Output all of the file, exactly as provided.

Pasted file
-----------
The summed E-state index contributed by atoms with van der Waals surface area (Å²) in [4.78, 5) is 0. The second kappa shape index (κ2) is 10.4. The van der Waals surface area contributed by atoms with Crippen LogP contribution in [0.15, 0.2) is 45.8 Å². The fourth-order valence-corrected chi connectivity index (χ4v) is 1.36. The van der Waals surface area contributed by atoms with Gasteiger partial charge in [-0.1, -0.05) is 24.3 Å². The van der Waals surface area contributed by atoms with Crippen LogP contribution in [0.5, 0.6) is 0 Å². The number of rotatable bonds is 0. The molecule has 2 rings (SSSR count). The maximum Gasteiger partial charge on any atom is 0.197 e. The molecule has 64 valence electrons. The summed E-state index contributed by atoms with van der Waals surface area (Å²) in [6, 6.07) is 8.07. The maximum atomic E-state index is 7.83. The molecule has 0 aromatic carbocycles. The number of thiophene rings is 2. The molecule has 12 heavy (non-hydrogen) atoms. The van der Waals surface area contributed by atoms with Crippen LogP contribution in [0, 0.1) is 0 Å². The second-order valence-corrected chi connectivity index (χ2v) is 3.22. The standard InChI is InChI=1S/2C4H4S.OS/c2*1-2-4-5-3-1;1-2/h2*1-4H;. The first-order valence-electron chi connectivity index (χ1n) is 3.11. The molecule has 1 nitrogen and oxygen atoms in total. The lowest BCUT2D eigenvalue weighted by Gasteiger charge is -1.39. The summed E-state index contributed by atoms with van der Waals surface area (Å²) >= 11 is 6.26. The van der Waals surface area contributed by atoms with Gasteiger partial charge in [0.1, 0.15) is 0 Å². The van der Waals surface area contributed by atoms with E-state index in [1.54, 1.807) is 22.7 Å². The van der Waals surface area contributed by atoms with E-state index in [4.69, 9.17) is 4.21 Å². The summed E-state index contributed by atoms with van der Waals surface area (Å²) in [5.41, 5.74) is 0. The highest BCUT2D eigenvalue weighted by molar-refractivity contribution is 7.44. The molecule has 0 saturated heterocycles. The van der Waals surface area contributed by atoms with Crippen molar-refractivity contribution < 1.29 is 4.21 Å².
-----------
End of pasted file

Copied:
The summed E-state index contributed by atoms with van der Waals surface area (Å²) in [4.78, 5) is 0. The second kappa shape index (κ2) is 10.4. The van der Waals surface area contributed by atoms with Crippen LogP contribution in [0.15, 0.2) is 45.8 Å². The fourth-order valence-corrected chi connectivity index (χ4v) is 1.36. The van der Waals surface area contributed by atoms with Gasteiger partial charge in [-0.1, -0.05) is 24.3 Å². The van der Waals surface area contributed by atoms with Crippen LogP contribution in [0.5, 0.6) is 0 Å². The number of rotatable bonds is 0. The molecule has 2 rings (SSSR count). The maximum Gasteiger partial charge on any atom is 0.197 e. The molecule has 64 valence electrons. The summed E-state index contributed by atoms with van der Waals surface area (Å²) in [6, 6.07) is 8.07. The maximum atomic E-state index is 7.83. The molecule has 0 aromatic carbocycles. The number of thiophene rings is 2. The molecule has 12 heavy (non-hydrogen) atoms. The van der Waals surface area contributed by atoms with Crippen LogP contribution in [0, 0.1) is 0 Å². The second-order valence-corrected chi connectivity index (χ2v) is 3.22. The standard InChI is InChI=1S/2C4H4S.OS/c2*1-2-4-5-3-1;1-2/h2*1-4H;. The first-order valence-electron chi connectivity index (χ1n) is 3.11. The molecule has 1 nitrogen and oxygen atoms in total. The lowest BCUT2D eigenvalue weighted by Gasteiger charge is -1.39. The summed E-state index contributed by atoms with van der Waals surface area (Å²) >= 11 is 6.26. The van der Waals surface area contributed by atoms with Gasteiger partial charge in [0.1, 0.15) is 0 Å². The van der Waals surface area contributed by atoms with E-state index in [1.54, 1.807) is 22.7 Å². The van der Waals surface area contributed by atoms with E-state index in [4.69, 9.17) is 4.21 Å². The summed E-state index contributed by atoms with van der Waals surface area (Å²) in [5.41, 5.74) is 0. The highest BCUT2D eigenvalue weighted by molar-refractivity contribution is 7.44. The molecule has 0 saturated heterocycles. The van der Waals surface area contributed by atoms with Crippen molar-refractivity contribution < 1.29 is 4.21 Å².